Note: A powerful and well researched article shows the key role the U.S. played in the formation and support of ISIS. For more along these lines, see concise summaries of deeply revealing news articles on government corruption and terrorism.
About 13 million pages of declassified documents from the US Central Intelligence Agency (CIA) have been released online. Among the more unusual records are documents from the Stargate Project, which dealt with psychic powers and extrasensory perception. Those include records of testing on celebrity psychic Uri Geller in 1973. Memos detail how Mr Geller was able to partly replicate pictures drawn in another room with varying - but sometimes precise - accuracy, leading the researchers to write that he "demonstrated his paranormal perceptual ability in a convincing and unambiguous manner". Other unusual records include a collection of reports on flying saucers. While much of the information has been technically publicly available since the mid-1990s, it has been very difficult to access. The records were only available on four physical computers ... at the National Archives in Maryland. A non-profit freedom of information group, MuckRock, sued the CIA to force it to upload the collection. At the same time, journalist Mike Best crowd-funded more than $15,000 to visit the archives to print out and then publicly upload the records, one by one. "By printing out and scanning the documents at CIA expense, I was able to begin making them freely available to the public and to give the agency a financial incentive to simply put the database online," Best wrote.
Note: The entire declassified archive of the Stargate Project is now available on the CIA Library website. Explore a treasure trove of excellent resources on remote viewing. For decades, officials denied the existence of remote viewing programs and UFO investigations. What other intelligence agency lies will be exposed as more information like this comes to light?
Monsanto Co. and officials within the Environmental Protection Agency are fighting legal efforts aimed at exploring Monsanto’s influence over regulatory assessments of the key chemical in the company’s Roundup herbicide, new federal court filings show. The revelations are contained in a series of filings made ... as part of litigation brought by more than 50 people suing Monsanto. The plaintiffs claim they or their loved ones developed non-Hodgkin lymphoma (NHL) after exposure to Roundup herbicide, and that Monsanto has spent decades covering up cancer risks linked to the chemical. Lawyers for the plaintiffs want the court to lift a seal on documents that detail Monsanto’s interactions with former top EPA brass Jess Rowland regarding the EPA’s safety assessment of glyphosate, which is the key ingredient in Roundup. They also want to depose Rowland. But Monsanto and the EPA object to the requests. The World Health Organization’s International Agency for Research on Cancer (IARC) declared in March 2015 that glyphosate is a probable human carcinogen, with a positive association found between glyphosate and NHL. Monsanto has been fighting to refute that classification. Rowland has been key in Monsanto’s efforts to rebut the IARC finding. He chaired the EPA’s Cancer Assessment Review Committee (CARC) that issued an internal report in October 2015 contracting IARC’s findings. That 87-page report, signed by Rowland, determined that glyphosate was “not likely to be carcinogenic to humans.”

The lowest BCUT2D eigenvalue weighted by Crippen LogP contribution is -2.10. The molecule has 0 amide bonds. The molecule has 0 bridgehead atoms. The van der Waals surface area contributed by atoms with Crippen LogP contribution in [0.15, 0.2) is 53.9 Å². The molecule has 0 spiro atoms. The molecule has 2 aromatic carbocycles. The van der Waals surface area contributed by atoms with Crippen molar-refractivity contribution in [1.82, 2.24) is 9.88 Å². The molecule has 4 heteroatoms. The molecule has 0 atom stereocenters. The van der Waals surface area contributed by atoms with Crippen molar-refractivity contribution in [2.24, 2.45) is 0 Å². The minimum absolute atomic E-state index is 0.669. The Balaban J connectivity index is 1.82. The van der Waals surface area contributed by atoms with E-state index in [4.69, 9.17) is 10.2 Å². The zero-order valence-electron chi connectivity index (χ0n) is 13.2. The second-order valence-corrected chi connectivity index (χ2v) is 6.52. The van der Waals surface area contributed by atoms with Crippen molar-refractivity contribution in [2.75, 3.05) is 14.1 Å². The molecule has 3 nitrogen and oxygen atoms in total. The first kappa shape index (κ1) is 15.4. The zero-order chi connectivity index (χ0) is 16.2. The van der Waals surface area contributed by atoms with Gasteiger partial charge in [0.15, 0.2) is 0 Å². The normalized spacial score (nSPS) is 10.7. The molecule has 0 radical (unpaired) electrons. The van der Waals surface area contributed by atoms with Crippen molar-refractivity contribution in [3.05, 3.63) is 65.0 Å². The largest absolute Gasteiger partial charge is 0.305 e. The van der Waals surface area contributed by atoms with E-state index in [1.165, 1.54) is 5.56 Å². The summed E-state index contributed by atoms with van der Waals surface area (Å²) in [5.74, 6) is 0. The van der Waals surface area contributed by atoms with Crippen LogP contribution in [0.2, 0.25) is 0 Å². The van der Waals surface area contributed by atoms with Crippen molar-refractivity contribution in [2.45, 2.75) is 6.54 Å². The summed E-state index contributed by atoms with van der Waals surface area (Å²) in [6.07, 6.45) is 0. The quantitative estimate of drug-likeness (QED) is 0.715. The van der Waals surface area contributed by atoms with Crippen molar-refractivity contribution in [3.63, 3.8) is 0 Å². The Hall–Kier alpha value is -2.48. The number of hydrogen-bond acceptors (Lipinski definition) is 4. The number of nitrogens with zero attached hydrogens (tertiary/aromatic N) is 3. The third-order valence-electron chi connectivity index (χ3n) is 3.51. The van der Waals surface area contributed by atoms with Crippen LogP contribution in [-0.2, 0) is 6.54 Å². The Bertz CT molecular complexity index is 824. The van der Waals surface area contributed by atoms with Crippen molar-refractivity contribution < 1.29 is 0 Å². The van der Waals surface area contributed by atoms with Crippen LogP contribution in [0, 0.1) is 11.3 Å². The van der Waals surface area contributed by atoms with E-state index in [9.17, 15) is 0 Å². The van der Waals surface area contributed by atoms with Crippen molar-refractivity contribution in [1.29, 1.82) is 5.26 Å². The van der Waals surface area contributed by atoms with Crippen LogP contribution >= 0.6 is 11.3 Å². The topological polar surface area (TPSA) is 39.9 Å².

Note: The negative health impacts of Monsanto's Roundup are well known. More lawsuits are building over Monsanto's lies to regulators and the public about the safety of glyphosate. Yet the EPA used industry studies while ignoring independent studies to declare Roundup safe. For more along these lines, see concise summaries of deeply revealing news articles on food system corruption and health.
Important Note: Explore our full index to revealing excerpts of key major media news articles on several dozen engaging topics. And don't miss amazing excerpts from 20 of the most revealing news articles ever published.